Ravensbourne college opens its doors in Greenwich

Ravensbourne College, Greenwich

Is the area around the Dome looking a bit busier today? It should do – it’s the first day of business for Ravensbourne college, which has spent the summer relocating from Chislehurst to its new, £70m home at the tip of the peninsula. This blog was lucky enough to get a tour from the college’s director, Professor Robin Baker, as his staff geared up to accept 1,400 students – ranging from pre-degree learners to undergraduates and postgraduates.

More significantly for Greenwich, today looks like being the day the area immediately around the Dome stopped being a bleak, windswept, lonely corner and started to gain some life.

Contracts have been signed for cafes to open on Peninsula Square, and there’ll be a bit of life around there during the day now, instead of the O2’s security guards and their dogs. By next spring, it’ll be radically different around there. This can only be a good thing…

Ravensbourne College, Greenwich

The impressive exterior – the pattern is a mathematical formula based on “non-periodic tesselation” , where the windows are tiles left out – bucks the trend for contemporary buildings to show off their interiors to the public. “It’s camouflaged, it’s challenges you,” Professor Baker explained. “You can’t look in and see what’s going on.”

Ravensbourne College, Greenwich
Ravensbourne College, Greenwich

Inside are 9 floors and vast open spaces, where students will follow courses encompassing design, broadcasting, fashion, architecture, animation and music production. No rabbit warrens of classrooms, computer rooms and lecture theatres – unlike the exterior, most of the interior is open. It’s almost like a cutting-edge, modern business centre, which isn’t an accident.

Most students will have their own laptops, there’ll be a clean-desk policy, but the building will be open 16 hours a day – with teaching taking place across just six of those. Professor Baker says he’ll have one big message for today’s new students. “We try to treat students as professionals. We’ll say to them, ‘this is the first day of your career’.” One aspect of the new site is what isn’t there – there’s no metalwork and woodwork facilities here, with them either being provided elsewhere or students being encouraged to find their own. It’s “all about using London as a resource,” Prof Baker says – something that wasn’t easy in Chislehurst.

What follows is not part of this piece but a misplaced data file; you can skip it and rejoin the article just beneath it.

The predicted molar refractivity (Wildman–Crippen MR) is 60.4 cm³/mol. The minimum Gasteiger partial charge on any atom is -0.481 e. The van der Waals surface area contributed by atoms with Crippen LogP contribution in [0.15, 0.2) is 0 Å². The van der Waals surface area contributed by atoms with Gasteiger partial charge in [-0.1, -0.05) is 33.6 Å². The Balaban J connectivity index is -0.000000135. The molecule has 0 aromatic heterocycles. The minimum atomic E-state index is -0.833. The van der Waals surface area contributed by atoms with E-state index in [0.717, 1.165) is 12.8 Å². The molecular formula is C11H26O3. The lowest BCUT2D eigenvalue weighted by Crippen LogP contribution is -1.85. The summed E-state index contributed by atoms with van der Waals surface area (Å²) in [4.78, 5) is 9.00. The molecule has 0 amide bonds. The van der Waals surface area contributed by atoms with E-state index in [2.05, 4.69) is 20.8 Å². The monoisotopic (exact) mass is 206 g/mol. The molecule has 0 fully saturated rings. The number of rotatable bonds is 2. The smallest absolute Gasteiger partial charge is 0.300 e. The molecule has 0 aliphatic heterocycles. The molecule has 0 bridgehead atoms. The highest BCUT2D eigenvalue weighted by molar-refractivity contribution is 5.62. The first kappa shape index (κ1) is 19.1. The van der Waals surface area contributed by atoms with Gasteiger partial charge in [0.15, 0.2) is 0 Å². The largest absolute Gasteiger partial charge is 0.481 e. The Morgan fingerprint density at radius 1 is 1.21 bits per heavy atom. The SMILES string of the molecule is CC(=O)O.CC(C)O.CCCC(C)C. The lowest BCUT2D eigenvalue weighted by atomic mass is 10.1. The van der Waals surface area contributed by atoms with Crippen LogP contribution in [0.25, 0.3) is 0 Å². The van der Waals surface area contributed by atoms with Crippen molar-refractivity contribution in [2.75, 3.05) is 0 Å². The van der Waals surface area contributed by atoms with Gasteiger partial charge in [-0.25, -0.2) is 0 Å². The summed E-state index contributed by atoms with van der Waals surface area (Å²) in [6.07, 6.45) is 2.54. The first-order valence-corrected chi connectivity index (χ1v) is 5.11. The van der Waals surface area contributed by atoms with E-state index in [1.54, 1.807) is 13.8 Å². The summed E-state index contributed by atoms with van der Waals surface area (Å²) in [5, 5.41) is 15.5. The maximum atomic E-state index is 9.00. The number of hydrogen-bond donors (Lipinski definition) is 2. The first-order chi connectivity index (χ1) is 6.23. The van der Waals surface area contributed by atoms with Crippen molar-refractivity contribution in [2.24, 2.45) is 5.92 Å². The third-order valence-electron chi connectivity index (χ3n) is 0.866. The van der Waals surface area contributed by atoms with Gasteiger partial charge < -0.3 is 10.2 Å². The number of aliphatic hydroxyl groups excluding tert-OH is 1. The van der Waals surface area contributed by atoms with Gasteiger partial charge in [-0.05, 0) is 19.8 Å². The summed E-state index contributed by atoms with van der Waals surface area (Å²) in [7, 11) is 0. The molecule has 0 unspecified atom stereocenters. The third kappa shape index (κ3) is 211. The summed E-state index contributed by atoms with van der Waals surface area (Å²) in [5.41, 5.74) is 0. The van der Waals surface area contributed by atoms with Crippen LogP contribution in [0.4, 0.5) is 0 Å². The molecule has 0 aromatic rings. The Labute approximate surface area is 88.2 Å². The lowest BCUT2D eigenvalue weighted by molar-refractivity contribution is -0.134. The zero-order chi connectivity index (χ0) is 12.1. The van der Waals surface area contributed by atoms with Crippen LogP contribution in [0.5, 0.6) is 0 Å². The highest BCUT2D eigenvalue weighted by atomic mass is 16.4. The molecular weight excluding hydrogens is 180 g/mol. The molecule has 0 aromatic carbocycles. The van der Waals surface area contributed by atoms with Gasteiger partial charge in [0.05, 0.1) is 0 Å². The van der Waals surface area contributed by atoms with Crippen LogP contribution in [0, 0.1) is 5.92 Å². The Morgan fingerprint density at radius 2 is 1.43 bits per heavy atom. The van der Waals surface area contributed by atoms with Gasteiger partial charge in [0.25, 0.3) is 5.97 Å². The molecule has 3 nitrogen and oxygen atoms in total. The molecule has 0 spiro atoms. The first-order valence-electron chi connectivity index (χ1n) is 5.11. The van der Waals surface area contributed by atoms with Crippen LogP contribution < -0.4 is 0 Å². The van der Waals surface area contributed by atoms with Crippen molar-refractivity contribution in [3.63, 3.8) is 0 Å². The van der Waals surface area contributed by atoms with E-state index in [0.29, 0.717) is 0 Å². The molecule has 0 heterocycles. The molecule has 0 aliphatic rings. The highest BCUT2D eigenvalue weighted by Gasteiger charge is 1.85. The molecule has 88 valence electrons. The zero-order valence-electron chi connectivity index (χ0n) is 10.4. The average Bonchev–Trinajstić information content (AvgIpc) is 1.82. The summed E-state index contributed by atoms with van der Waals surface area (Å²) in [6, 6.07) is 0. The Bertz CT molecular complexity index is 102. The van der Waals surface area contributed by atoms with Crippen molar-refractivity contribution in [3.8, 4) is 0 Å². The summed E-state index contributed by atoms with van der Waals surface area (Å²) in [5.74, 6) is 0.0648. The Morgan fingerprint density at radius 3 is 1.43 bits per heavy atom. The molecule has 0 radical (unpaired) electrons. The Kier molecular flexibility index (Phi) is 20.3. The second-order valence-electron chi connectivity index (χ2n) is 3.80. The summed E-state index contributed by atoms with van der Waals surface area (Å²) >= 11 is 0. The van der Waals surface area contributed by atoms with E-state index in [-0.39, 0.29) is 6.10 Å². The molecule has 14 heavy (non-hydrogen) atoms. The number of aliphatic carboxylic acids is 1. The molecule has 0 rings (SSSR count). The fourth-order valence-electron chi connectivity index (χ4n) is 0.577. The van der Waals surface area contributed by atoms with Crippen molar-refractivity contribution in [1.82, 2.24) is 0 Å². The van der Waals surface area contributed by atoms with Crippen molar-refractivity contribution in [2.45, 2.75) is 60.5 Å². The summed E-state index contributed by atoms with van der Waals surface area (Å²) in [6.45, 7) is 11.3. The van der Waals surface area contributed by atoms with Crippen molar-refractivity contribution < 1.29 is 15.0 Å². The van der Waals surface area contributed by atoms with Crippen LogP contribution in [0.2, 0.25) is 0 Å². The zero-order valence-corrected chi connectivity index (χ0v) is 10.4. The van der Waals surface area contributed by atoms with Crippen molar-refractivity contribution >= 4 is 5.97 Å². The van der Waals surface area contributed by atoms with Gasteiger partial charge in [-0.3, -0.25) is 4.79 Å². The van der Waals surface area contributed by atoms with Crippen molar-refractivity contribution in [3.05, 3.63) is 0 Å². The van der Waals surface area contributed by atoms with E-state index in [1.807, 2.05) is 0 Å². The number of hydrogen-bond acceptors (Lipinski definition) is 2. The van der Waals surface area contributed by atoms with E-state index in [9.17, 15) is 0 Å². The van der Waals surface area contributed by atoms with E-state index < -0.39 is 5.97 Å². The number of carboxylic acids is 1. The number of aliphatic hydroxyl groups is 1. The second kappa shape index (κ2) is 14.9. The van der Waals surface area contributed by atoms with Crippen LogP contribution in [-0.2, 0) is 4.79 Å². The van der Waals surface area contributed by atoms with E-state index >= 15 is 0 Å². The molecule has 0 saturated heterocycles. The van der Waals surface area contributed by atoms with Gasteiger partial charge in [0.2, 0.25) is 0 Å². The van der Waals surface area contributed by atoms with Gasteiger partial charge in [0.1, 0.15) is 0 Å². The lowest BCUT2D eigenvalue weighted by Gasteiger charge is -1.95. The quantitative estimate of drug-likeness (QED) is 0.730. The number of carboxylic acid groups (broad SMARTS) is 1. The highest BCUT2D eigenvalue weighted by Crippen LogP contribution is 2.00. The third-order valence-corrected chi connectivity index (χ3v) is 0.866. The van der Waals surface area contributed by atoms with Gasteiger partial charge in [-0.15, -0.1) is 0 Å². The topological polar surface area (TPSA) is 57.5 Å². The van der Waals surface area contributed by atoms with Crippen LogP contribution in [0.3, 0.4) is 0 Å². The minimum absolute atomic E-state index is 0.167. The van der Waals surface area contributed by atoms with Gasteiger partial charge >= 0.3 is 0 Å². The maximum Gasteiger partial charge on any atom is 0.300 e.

One thing that did strike me as a little odd – their student union bar will be, effectively, one floor of the American Bar at the O2. Granted, they’ll offer a discount, but I’m not sure I’d like to have to walk through a security cordon every time I fancied a cheap beer.

Ravensbourne College, Greenwich
Ravensbourne College, Greenwich

What is provided, though, is state of the art. What’s thought to be the most advanced high-definition television facilities in the country sit alongside a recording studio paid for by Jimmy Page and Robert Plant. When Led Zeppelin played the O2, they turned to Harvey Goldsmith and said, ‘we want to give something back.” The cash is also going towards a course, designed to create entrepreneurs in the music industry. Fibre-optic links connect Ravensbourne with the O2 and the data network being created to support the Olympics. But easily the most impressive thing in the workshops was a 3D scanner, which you could use to create a virtual version of anything – a toy car, or your body.

Ravensbourne College, Greenwich
Ravensbourne College, Greenwich

What does Ravensbourne’s arrival mean for its neighbours? Pre-degree courses already mainly attract students from the boroughs of Greenwich and Lewisham, and Greenwich Council is backing the Greenwich Digital Skills Centre, offering courses for all ages. In the long term, the council wants to see the peninsula become a “digital destination”, and has two floors in nearby Mitre Passage as a “digital enterprise centre” for businesses to showcase what they can do.